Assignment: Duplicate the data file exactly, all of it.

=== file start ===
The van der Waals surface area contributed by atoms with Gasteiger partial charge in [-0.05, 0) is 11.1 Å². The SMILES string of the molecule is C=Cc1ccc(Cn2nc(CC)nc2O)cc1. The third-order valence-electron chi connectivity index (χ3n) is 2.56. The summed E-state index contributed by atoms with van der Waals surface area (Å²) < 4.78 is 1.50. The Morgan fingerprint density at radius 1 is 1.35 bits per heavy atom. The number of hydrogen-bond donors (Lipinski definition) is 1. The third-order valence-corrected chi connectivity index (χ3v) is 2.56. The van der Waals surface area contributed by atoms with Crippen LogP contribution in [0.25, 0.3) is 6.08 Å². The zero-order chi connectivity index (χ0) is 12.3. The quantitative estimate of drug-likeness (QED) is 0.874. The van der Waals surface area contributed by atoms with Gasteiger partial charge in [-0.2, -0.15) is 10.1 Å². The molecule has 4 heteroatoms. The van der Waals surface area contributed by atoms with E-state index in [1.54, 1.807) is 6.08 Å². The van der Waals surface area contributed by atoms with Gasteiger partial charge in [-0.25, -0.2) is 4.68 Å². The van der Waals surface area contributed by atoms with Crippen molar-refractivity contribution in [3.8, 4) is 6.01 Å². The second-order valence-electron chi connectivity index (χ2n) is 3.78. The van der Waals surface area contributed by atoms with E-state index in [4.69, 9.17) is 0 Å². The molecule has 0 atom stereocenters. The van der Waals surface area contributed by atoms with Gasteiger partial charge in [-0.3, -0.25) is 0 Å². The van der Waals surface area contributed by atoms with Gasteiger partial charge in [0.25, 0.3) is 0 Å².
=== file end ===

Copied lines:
The van der Waals surface area contributed by atoms with Gasteiger partial charge in [-0.05, 0) is 11.1 Å². The SMILES string of the molecule is C=Cc1ccc(Cn2nc(CC)nc2O)cc1. The third-order valence-electron chi connectivity index (χ3n) is 2.56. The summed E-state index contributed by atoms with van der Waals surface area (Å²) < 4.78 is 1.50. The Morgan fingerprint density at radius 1 is 1.35 bits per heavy atom. The number of hydrogen-bond donors (Lipinski definition) is 1. The third-order valence-corrected chi connectivity index (χ3v) is 2.56. The van der Waals surface area contributed by atoms with Crippen LogP contribution in [0.25, 0.3) is 6.08 Å². The zero-order chi connectivity index (χ0) is 12.3. The quantitative estimate of drug-likeness (QED) is 0.874. The van der Waals surface area contributed by atoms with Gasteiger partial charge in [-0.2, -0.15) is 10.1 Å². The molecule has 4 heteroatoms. The van der Waals surface area contributed by atoms with E-state index in [1.54, 1.807) is 6.08 Å². The van der Waals surface area contributed by atoms with Gasteiger partial charge in [-0.25, -0.2) is 4.68 Å². The van der Waals surface area contributed by atoms with Crippen molar-refractivity contribution in [3.8, 4) is 6.01 Å². The second-order valence-electron chi connectivity index (χ2n) is 3.78. The van der Waals surface area contributed by atoms with E-state index in [4.69, 9.17) is 0 Å². The molecule has 0 atom stereocenters. The van der Waals surface area contributed by atoms with Gasteiger partial charge in [-0.3, -0.25) is 0 Å². The van der Waals surface area contributed by atoms with Gasteiger partial charge in [0.25, 0.3) is 0 Å².